total season attendance exceeded
100,000. In its final season, it is esti-
mated that a total of 125,300 people
attended Maverick home games.
“When I was going to school at
Portland State, we’d go to a lot of
the triple-A games; the Portland
Beavers were a triple-A club,”
Guischer said. “There’d only be
a couple hundred people in that
ballpark watching them. For some
reason, when the Mavericks started
playing, they were very supportive
of the ball club. It was a fun place to
play. Great fan support.”
Now that it’s been over 40 years
since he played for the Mavericks,
Guischer has been married for
27 years and has two daughters,
who also picked up the sport and
position. Chelan and Ann-Marie
Guischer were raised playing the
sport and were babysat by Sarah
Clark, former star pitcher for The
Dalles High School.
“During the summers, (Clark)
babysat the kids, so she had an in-
fluence on them too and she helped
coach pitching lessons,” Guischer
said. “They ended up loving the
game and played as long as they
Both daughters continued the
baseball tradition and played in
college. Chelan attended Linfield
College in McMinnville, Ore., while
Ann-Marie went to the Oregon
Institute of Technology in Klamath
Guischer once helped in TDHS’s
soft ball team, but couldn’t contin-
ue due to work scheduling conflicts.
But with the kids out of the nest and
retirement in the horizon, Guischer
said he’d like to, again, give back to
the sport.
“If I ever do retire, I would proba-
bly give it a go again,” Guischer said.
“I really enjoyed softball. I wouldn’t
mind doing the assistant coach
managing end of it. I’d work with
the pitchers more than anything.”
Michael Guischer of
The Dalles is pictured
on the pitcher’s mound
during his years with the
Portland Mavericks.
Contributed photo
The battered bastards of baseball
The Battered Bastards of Baseball is a 2014 documentary film
about the Portland Mavericks, a defunct minor league baseball team
in Portland. They played five seasons in the Class A-Short Season
Northwest League, from 1973 through 1977. Owned by actor Bing
Russell, the Mavericks were an independent team, without the affil-
iation of a parent team in the major leagues. The title is from a line
from Jim Bouton’s book Ball Four: “Us battered bastards of baseball
are the biggest customers of the U.S. Post Office, forwarding-address
The film was directed by Chapman Way and Maclain Way, grand-
sons of Russell, and features Russell’s son Kurt Russell, who played for
the Mavericks and worked as a vice president. The film premiered to
a standing ovation at the 2014 Sundance Film Festival in 2014. Netflix,
initially one of several interested buyers, acquired the rights to the film
and premiered it as an original documentary in 2014.
Legislature week 2:
What’s still moving, what’s been spiked
Session has
passed first
deadline for bills
to move forward.
Jake Thomas
■ By Oregon
Capital Bureau
SALEM —The first major dead-
line of this year’s legislative session
hit the Capitol on Friday, Feb. 7.
Legislation that hadn’t been
scheduled committee vote by that
day was consigned to the political
These proposals may not have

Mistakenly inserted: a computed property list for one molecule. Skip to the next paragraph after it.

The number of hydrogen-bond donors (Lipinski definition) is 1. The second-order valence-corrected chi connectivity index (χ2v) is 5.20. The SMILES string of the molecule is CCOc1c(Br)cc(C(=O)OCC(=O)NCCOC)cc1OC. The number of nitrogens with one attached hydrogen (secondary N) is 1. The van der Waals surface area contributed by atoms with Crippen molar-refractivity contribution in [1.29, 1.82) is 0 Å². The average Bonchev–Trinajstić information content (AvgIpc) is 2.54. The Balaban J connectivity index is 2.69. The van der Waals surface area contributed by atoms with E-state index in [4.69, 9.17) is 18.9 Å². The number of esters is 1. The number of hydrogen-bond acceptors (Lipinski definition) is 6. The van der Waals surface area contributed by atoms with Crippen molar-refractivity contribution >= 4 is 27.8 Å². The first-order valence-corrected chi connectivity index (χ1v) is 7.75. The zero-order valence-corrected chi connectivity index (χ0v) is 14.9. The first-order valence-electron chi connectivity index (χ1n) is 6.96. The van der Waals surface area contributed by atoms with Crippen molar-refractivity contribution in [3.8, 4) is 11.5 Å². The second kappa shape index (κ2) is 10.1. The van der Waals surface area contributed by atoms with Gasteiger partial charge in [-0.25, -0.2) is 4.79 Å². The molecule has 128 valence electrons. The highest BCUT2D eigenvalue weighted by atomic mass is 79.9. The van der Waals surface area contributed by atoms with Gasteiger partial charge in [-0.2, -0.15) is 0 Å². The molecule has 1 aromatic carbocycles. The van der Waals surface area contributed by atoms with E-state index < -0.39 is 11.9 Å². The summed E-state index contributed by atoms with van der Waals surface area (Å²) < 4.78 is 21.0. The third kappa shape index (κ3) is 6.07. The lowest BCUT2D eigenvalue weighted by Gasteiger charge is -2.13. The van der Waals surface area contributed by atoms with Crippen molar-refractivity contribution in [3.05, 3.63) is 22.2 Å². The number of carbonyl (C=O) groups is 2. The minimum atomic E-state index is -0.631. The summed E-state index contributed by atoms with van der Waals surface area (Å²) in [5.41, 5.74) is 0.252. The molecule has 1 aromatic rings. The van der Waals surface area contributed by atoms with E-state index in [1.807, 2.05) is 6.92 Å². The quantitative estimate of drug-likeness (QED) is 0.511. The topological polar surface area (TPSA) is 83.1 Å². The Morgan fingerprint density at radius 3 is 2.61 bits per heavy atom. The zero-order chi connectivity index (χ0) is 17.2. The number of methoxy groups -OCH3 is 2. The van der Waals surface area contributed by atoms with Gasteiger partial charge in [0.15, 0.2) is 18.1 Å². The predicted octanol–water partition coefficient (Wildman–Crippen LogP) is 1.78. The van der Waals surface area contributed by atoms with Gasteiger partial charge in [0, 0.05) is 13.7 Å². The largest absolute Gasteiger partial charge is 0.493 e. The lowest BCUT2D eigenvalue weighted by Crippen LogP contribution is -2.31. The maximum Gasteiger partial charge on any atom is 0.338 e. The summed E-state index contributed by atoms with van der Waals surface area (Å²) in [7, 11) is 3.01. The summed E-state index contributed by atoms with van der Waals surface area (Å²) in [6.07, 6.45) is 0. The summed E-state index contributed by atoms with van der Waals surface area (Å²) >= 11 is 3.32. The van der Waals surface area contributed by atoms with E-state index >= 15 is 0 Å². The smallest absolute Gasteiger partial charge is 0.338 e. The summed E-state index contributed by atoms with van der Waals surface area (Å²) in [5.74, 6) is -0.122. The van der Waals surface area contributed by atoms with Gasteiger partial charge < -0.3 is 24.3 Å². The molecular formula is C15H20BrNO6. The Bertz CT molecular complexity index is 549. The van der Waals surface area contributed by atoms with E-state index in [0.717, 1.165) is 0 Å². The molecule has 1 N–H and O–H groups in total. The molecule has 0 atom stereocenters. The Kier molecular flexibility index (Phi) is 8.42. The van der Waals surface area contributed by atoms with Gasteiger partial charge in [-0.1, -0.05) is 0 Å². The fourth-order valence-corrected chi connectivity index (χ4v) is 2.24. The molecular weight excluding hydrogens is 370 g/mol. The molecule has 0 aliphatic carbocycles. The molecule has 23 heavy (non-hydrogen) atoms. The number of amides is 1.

made headlines, but they could
have affected Oregonians none-
theless. Lawmakers sometimes
introduce legislation that is un-
likely to pass just to get the matter
attention, or to win the startup of a
policy workgroup with the aim of it
passing it in a future session.
Although the first deadline
Oregon news
means most bills won’t advance,
there is a chance for them to be
revived. The deadlines don’t apply
to the Joint Committee on Ways and
Means, as well as other committees
that deal with rules or finance. So
bills sent to those committees might
have more time.
For the moment, here’s a
sampling of what seems dead and
what’s still moving forward.
Bill number: Senate Bill 1538
The issue: It’s illegal to carry a
firearm into a public building. But
a court case made an exception for
people who have a concealed carry
What it does: Allows local gov-
ernments to ban people with con-
cealed carry permits from bringing
guns into public buildings.
Status: Still moving. The Senate
Judiciary Committee sent the bill to
the Rules Committee.
The issue: Firearms left unlocked
by their owners have been blamed
for suicides and as well as other
What it does: Requires gun own-
ers to lock up their firearms when
not in use or face penalties as well
as liability if their guns fall in the
wrong hands.
What it does: Makes it illegal to
hold coyote-killing competitions.
Bill number: House Bill 4075
Status: Still moving. The House
Natural Resources Committee has
scheduled a work session.
The issue: Vaping devices that
deliver flavored nicotine have been
criticized for being used by tobacco
companies to hook kids.
What it does: Bans stores from
selling flavored vaping products.
Bill number: House Bill 4005
Status: Still moving. The House
Judiciary Committee held a work
session on the bill.
The issue: Oregon currently has
no effective limits on the amount of
money that can be donated to polit-
Bill number: Senate Bill 1559
ical campaigns. A court case and a
Status: Spiked. Stuck in Senate
constitutional amendment that will
go before voters could allow limits. Health Committee.
The issue: Oregon has expe-
What it does: Would establish
a task force to propose campaign
rienced increasingly destructive
finance regulations.
What it does: Attempts to
Bill number: House Bill 4124
address wildfires with updates to
Status: Still moving. The House
Oregon’s building codes, land-use
Rules Committee has scheduled a
planning, mapping of high-risk ar-
work session.
eas, treatment of forest debris, mit-
The issue: Contests to kill coyotes igation of smoke on public health
has drawn criticism that such
events are inhumane.